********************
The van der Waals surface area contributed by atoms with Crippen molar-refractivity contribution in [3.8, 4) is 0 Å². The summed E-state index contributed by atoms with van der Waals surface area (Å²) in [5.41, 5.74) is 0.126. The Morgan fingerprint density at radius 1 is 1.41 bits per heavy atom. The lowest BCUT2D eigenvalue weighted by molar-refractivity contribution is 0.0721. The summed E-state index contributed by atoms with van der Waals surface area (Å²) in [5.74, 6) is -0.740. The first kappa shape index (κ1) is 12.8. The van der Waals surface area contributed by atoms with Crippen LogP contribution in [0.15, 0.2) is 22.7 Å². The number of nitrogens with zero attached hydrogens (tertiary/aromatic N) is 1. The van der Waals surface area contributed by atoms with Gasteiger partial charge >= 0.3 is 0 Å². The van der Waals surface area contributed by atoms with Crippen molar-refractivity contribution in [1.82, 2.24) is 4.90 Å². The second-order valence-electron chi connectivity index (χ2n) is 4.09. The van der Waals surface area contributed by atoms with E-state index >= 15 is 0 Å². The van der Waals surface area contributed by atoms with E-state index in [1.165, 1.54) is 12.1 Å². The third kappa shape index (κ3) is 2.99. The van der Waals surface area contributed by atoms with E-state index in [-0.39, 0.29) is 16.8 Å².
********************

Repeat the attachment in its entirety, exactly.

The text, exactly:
The van der Waals surface area contributed by atoms with Crippen molar-refractivity contribution in [3.8, 4) is 0 Å². The summed E-state index contributed by atoms with van der Waals surface area (Å²) in [5.41, 5.74) is 0.126. The Morgan fingerprint density at radius 1 is 1.41 bits per heavy atom. The lowest BCUT2D eigenvalue weighted by molar-refractivity contribution is 0.0721. The summed E-state index contributed by atoms with van der Waals surface area (Å²) in [5.74, 6) is -0.740. The first kappa shape index (κ1) is 12.8. The van der Waals surface area contributed by atoms with Crippen LogP contribution in [0.15, 0.2) is 22.7 Å². The number of nitrogens with zero attached hydrogens (tertiary/aromatic N) is 1. The van der Waals surface area contributed by atoms with Gasteiger partial charge >= 0.3 is 0 Å². The van der Waals surface area contributed by atoms with Crippen molar-refractivity contribution in [1.82, 2.24) is 4.90 Å². The second-order valence-electron chi connectivity index (χ2n) is 4.09. The van der Waals surface area contributed by atoms with E-state index >= 15 is 0 Å². The van der Waals surface area contributed by atoms with E-state index in [1.165, 1.54) is 12.1 Å². The third kappa shape index (κ3) is 2.99. The van der Waals surface area contributed by atoms with E-state index in [-0.39, 0.29) is 16.8 Å².